where is the sliding surface and is the control law.

    OffOff

    New MPPT

    OnRadiationchange

    > 0 < 0

    i

    v

    Figure 4: Conceptual trajectory under a sudden change of irradia-tion.

    Operational amplifiers and comparators were consideredas analog devices for implementing the sliding surface andcontrol law. A microcontroller generates the ref parameter,which is considered constant at steady state.

    The switching frequency is considered to be bounded bythe aid of a limiter. The operation for this proposed system isgraphically shown in Figure 4. It should be noticed that theMPP is tracked when irradiance changes.

    A model was developed for verifying the functionality ofthis proposed system; not only the existence of a slidingmodewas verified but also the stability analysis under one operatingpoint was made.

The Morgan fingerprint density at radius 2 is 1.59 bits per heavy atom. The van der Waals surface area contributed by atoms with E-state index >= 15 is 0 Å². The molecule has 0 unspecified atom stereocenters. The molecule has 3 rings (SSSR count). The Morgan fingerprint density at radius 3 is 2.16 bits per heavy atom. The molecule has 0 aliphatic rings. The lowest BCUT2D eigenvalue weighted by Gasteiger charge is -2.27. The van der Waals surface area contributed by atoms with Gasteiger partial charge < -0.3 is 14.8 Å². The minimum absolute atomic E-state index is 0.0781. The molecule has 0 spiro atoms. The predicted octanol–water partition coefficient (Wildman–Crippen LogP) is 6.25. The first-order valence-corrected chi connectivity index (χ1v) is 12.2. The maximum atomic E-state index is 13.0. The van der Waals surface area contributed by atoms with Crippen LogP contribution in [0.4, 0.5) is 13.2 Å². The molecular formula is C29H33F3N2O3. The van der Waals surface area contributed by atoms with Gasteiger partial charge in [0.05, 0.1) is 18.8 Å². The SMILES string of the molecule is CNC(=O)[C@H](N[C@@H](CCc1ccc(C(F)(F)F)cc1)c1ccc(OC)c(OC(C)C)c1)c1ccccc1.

Model of the System. The system model considers two posi-tions for themain switch.These are when it is turned on andoff. A simplified model for the PV panel is also considered[19]:

    pv = sc ((Vpv/) 1) , (3)

    where is the ideality factor of the diode, is the Boltzmannconstant, is the electron charge, is the percentage ofirradiance (1 = 100%), sc is the short circuit current of thePV panel,

    is the saturation current of the diode, is the

    temperature of the ambient in K, and Vpv is the voltage of PVpanel or input capacitor.

  • 4 International Journal of Photoenergy

    The equations when the switch is on are

    =

    Vpv,

    V=

    V

    out,

    Vpv =

    pv

    in

    in,

    (4)

    where is the current of the inductor, V

    is the voltage of the

    output capacitor, Vpv is the voltage of input capacitor, and pvis the current of the PV panel.

    The equations when the switch is off are

    =

    Vpv

    V

    ,

    V=

    out

    V

    out,

    Vpv =

    pv

    in

    in.

    (5)

    Then substituting (3) in (4) and (5) and after somealgebraic manipulations the complete model of the system isobtained as

    =

    Vpv

    V

    (1 ) ,

    V=

    out(1 )

    V

    out,

    Vpv =

    scin

    in((Vpv/) 1)

    in,

    (6)

    where is the control law.

    Existence of the Sliding Mode. Existence of sliding mode isdemonstrated by the next inequality, which must be satisfied[2125]: